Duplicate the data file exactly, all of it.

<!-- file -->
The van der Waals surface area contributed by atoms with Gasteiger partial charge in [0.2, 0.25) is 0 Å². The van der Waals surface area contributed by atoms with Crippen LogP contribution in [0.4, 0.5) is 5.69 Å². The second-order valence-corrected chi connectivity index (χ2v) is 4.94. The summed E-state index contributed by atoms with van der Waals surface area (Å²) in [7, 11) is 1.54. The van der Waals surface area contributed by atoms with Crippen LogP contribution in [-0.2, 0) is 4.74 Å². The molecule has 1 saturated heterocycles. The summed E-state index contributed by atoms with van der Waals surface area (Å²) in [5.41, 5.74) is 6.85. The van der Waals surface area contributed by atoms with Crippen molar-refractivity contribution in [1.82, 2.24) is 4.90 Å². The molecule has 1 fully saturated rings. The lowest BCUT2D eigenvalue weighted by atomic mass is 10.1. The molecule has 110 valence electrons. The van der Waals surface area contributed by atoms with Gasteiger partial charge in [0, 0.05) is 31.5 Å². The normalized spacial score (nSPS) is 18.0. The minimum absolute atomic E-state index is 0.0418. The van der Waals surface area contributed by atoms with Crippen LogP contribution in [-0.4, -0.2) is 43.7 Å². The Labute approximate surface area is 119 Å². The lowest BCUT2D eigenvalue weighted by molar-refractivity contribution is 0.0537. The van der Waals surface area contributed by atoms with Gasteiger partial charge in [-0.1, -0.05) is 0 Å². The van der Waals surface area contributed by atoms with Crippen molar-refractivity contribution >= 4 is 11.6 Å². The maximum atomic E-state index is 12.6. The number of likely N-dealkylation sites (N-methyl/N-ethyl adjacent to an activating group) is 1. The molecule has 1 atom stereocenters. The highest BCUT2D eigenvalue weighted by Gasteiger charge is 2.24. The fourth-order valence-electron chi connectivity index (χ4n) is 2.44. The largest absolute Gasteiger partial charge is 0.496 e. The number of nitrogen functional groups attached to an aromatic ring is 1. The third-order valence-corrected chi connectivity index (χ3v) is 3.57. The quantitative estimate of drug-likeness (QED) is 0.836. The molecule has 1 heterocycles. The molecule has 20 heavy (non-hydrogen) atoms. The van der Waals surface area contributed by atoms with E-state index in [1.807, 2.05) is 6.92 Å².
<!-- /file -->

The van der Waals surface area contributed by atoms with Gasteiger partial charge in [0.2, 0.25) is 0 Å². The van der Waals surface area contributed by atoms with Crippen LogP contribution in [0.4, 0.5) is 5.69 Å². The second-order valence-corrected chi connectivity index (χ2v) is 4.94. The summed E-state index contributed by atoms with van der Waals surface area (Å²) in [7, 11) is 1.54. The van der Waals surface area contributed by atoms with Crippen LogP contribution in [-0.2, 0) is 4.74 Å². The molecule has 1 saturated heterocycles. The summed E-state index contributed by atoms with van der Waals surface area (Å²) in [5.41, 5.74) is 6.85. The van der Waals surface area contributed by atoms with Crippen molar-refractivity contribution in [1.82, 2.24) is 4.90 Å². The molecule has 1 fully saturated rings. The lowest BCUT2D eigenvalue weighted by atomic mass is 10.1. The molecule has 110 valence electrons. The van der Waals surface area contributed by atoms with Gasteiger partial charge in [0, 0.05) is 31.5 Å². The normalized spacial score (nSPS) is 18.0. The minimum absolute atomic E-state index is 0.0418. The van der Waals surface area contributed by atoms with Crippen LogP contribution in [-0.4, -0.2) is 43.7 Å². The Labute approximate surface area is 119 Å². The lowest BCUT2D eigenvalue weighted by molar-refractivity contribution is 0.0537. The van der Waals surface area contributed by atoms with Gasteiger partial charge in [-0.1, -0.05) is 0 Å². The van der Waals surface area contributed by atoms with Crippen molar-refractivity contribution >= 4 is 11.6 Å². The maximum atomic E-state index is 12.6. The number of likely N-dealkylation sites (N-methyl/N-ethyl adjacent to an activating group) is 1. The molecule has 1 atom stereocenters. The highest BCUT2D eigenvalue weighted by Gasteiger charge is 2.24. The fourth-order valence-electron chi connectivity index (χ4n) is 2.44. The largest absolute Gasteiger partial charge is 0.496 e. The number of nitrogen functional groups attached to an aromatic ring is 1. The third-order valence-corrected chi connectivity index (χ3v) is 3.57. The quantitative estimate of drug-likeness (QED) is 0.836. The molecule has 1 heterocycles. The molecule has 20 heavy (non-hydrogen) atoms. The van der Waals surface area contributed by atoms with E-state index in [1.807, 2.05) is 6.92 Å².